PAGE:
The fit and comfort of the E7 is spot on with one notable drawback. While the shape and rubber is pure top shelf, the new ’Torpedo Gusset’ seam around the ribcage and chest is frankly kind of annoying. Having tested the E6 in previous years, I’d say that pattern is better from a pure comfort perspective. That said, the rubber is wildly stretchy and soft so mostly makes up for the niggle of a little stitch in your side when first putting it on. After averaging out our 3 tester’s scores this gets 8.5/10.


Well touch my toes and call me flexy, this thing is looooooose. It’s like someone sprinkled pixie dust on the shoulders of the E7, it’s that joyful to paddle in. The single panel up top keeps everything fancy free with the neoprene moving along with every swing, dip and gull swoop. The E6 portion has more than enough give to keep the hips, back and knees feeling unrestricted while somehow support. Seriously. Hats off to Rip Curl in this department. Our first ever 10 for performance.


Like toast… once it’s been on the plate for a while. The E7 does offer reasonable warmth but it’s not as piping hot as something freshly popped off the grill. If warmth is your main thing when searching for a suit, then search elsewhere (think the Xcel Drylock as a start or maybe a thicker rubber). The insulation is okay but the seam around the chest leaked for 2 out of 3 testers, meaning things dripped on the parade a bit. Good for warmer states but not Arctic adventures. 7.75/10.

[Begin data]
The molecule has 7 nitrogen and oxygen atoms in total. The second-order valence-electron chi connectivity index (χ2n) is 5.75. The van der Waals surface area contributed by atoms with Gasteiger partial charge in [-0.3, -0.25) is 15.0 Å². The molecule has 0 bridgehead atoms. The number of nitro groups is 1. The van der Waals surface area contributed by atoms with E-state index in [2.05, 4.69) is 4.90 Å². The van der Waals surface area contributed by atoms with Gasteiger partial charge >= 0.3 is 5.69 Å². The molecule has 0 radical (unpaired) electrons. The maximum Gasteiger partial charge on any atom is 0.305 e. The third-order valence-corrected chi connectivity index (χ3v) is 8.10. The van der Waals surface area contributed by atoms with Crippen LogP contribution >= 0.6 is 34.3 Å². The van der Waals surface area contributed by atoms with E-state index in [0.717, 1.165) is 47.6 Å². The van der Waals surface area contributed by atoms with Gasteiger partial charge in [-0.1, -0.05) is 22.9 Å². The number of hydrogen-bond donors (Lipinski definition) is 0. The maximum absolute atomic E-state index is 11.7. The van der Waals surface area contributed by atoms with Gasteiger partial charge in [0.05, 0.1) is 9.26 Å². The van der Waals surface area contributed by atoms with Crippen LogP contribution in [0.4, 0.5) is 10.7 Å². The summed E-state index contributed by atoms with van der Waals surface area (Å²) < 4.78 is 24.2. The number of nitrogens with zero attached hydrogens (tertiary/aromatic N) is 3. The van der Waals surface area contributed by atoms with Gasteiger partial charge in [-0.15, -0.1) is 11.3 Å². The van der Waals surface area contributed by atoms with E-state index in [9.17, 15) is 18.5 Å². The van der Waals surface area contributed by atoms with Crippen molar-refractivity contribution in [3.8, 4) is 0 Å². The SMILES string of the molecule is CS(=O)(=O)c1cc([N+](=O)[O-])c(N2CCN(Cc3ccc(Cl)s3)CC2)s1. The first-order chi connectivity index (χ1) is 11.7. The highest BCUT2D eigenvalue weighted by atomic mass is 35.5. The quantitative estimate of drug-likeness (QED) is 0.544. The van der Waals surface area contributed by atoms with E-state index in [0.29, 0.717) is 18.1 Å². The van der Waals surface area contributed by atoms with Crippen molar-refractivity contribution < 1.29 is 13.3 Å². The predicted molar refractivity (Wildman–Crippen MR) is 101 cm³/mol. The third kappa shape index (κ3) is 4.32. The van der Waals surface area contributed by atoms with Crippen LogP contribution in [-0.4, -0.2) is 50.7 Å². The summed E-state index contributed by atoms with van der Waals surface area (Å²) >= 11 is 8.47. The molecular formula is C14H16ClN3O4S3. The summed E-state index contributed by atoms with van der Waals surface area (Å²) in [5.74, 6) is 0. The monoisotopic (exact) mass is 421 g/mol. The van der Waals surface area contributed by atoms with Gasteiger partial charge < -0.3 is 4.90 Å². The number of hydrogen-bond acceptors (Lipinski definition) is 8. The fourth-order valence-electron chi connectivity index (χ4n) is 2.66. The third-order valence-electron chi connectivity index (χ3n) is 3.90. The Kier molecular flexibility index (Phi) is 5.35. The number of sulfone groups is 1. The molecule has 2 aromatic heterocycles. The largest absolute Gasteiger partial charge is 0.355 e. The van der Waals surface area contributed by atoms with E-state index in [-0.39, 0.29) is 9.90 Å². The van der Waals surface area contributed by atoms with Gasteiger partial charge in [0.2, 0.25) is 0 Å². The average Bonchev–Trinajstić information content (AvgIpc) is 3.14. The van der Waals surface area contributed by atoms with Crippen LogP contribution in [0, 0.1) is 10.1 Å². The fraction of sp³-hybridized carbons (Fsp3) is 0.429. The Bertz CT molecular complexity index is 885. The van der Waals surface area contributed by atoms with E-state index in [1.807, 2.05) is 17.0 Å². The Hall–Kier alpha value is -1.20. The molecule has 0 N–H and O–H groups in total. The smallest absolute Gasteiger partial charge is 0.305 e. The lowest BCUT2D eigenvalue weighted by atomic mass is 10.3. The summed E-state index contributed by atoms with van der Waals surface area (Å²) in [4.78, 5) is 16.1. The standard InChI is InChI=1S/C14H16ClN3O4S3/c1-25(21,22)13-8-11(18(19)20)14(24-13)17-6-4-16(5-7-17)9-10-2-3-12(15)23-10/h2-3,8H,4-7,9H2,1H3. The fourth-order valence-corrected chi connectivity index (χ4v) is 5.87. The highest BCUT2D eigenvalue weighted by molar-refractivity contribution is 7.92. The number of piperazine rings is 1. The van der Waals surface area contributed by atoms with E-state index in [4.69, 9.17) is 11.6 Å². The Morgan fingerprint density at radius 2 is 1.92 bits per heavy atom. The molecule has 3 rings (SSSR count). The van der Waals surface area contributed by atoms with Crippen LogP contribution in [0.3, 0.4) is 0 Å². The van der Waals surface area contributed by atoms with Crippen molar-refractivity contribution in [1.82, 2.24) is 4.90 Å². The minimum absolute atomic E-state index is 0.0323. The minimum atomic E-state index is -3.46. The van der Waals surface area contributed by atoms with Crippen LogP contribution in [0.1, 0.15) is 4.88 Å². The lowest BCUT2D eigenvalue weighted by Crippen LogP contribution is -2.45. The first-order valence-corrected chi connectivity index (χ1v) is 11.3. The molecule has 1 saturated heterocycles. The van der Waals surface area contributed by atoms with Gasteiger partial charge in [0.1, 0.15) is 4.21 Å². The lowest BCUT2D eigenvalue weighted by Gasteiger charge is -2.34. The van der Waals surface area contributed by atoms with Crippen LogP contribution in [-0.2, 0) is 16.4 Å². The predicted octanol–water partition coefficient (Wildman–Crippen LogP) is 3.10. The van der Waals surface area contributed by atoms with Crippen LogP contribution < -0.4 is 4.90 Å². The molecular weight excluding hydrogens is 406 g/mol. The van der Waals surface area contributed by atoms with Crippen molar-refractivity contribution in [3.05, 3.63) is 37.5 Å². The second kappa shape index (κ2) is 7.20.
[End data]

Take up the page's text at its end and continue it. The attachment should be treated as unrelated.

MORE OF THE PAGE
At $550 you’re paying a limited edition and tech premium for this suit. Considering its high performance properties, it’s not out of the ballpark, but if you stack it against the E6 E-Bomb at $450 it’s debatable if you’re getting that much more benefit. If you’re the kind of person who likes ‘the best’ and blow the cost, you’ll still be happy with what you get. If you’re watching your pennies, then sniff around and you’ll find better bargains in the neoprene sea. 7.75 out of 10.